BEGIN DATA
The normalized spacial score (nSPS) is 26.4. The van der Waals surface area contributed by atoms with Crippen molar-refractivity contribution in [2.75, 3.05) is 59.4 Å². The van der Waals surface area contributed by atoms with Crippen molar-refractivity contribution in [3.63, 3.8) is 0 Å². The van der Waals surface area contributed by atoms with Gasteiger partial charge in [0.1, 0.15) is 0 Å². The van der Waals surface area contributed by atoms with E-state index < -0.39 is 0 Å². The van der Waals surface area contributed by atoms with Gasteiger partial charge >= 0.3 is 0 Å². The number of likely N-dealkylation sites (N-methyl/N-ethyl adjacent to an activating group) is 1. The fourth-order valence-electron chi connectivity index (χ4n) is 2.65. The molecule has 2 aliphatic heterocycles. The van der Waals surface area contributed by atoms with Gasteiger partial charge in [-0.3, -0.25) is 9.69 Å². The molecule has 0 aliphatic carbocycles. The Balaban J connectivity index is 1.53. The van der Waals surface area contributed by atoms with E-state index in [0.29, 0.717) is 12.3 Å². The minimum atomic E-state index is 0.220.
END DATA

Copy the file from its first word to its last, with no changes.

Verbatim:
The normalized spacial score (nSPS) is 26.4. The van der Waals surface area contributed by atoms with Crippen molar-refractivity contribution in [2.75, 3.05) is 59.4 Å². The van der Waals surface area contributed by atoms with Crippen molar-refractivity contribution in [3.63, 3.8) is 0 Å². The van der Waals surface area contributed by atoms with Gasteiger partial charge in [0.1, 0.15) is 0 Å². The van der Waals surface area contributed by atoms with E-state index < -0.39 is 0 Å². The van der Waals surface area contributed by atoms with Gasteiger partial charge >= 0.3 is 0 Å². The number of likely N-dealkylation sites (N-methyl/N-ethyl adjacent to an activating group) is 1. The fourth-order valence-electron chi connectivity index (χ4n) is 2.65. The molecule has 2 aliphatic heterocycles. The van der Waals surface area contributed by atoms with Gasteiger partial charge in [-0.3, -0.25) is 9.69 Å². The molecule has 0 aliphatic carbocycles. The Balaban J connectivity index is 1.53. The van der Waals surface area contributed by atoms with E-state index in [0.29, 0.717) is 12.3 Å². The minimum atomic E-state index is 0.220.